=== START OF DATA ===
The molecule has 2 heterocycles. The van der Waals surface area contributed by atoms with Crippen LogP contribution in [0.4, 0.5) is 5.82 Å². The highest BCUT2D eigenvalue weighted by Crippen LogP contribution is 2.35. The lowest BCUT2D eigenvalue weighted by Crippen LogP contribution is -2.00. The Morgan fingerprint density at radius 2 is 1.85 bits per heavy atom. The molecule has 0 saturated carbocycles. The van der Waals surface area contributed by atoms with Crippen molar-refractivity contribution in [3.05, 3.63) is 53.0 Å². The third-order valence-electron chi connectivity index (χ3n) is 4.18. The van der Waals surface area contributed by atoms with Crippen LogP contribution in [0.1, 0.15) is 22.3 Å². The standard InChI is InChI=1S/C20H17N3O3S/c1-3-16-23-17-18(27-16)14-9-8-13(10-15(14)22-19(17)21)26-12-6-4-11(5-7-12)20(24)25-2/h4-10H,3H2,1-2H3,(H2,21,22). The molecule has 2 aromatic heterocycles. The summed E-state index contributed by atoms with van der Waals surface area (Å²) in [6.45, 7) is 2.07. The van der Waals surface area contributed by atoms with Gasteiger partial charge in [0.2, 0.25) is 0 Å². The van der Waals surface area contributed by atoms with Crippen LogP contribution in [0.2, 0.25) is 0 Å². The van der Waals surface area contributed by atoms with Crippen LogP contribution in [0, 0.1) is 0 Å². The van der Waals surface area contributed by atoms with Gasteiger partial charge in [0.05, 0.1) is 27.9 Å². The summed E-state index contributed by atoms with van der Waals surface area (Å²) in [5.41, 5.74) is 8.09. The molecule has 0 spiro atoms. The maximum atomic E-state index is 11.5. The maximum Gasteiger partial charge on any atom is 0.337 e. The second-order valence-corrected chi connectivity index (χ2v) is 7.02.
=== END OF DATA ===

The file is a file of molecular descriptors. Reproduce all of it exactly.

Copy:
The molecule has 2 heterocycles. The van der Waals surface area contributed by atoms with Crippen LogP contribution in [0.4, 0.5) is 5.82 Å². The highest BCUT2D eigenvalue weighted by Crippen LogP contribution is 2.35. The lowest BCUT2D eigenvalue weighted by Crippen LogP contribution is -2.00. The Morgan fingerprint density at radius 2 is 1.85 bits per heavy atom. The molecule has 0 saturated carbocycles. The van der Waals surface area contributed by atoms with Crippen molar-refractivity contribution in [3.05, 3.63) is 53.0 Å². The third-order valence-electron chi connectivity index (χ3n) is 4.18. The van der Waals surface area contributed by atoms with Crippen LogP contribution in [0.1, 0.15) is 22.3 Å². The standard InChI is InChI=1S/C20H17N3O3S/c1-3-16-23-17-18(27-16)14-9-8-13(10-15(14)22-19(17)21)26-12-6-4-11(5-7-12)20(24)25-2/h4-10H,3H2,1-2H3,(H2,21,22). The molecule has 2 aromatic heterocycles. The summed E-state index contributed by atoms with van der Waals surface area (Å²) in [6.45, 7) is 2.07. The van der Waals surface area contributed by atoms with Gasteiger partial charge in [0.2, 0.25) is 0 Å². The van der Waals surface area contributed by atoms with Crippen LogP contribution in [0.2, 0.25) is 0 Å². The van der Waals surface area contributed by atoms with Crippen LogP contribution in [0, 0.1) is 0 Å². The van der Waals surface area contributed by atoms with Gasteiger partial charge in [0.05, 0.1) is 27.9 Å². The summed E-state index contributed by atoms with van der Waals surface area (Å²) in [5.41, 5.74) is 8.09. The molecule has 0 spiro atoms. The maximum atomic E-state index is 11.5. The maximum Gasteiger partial charge on any atom is 0.337 e. The second-order valence-corrected chi connectivity index (χ2v) is 7.02.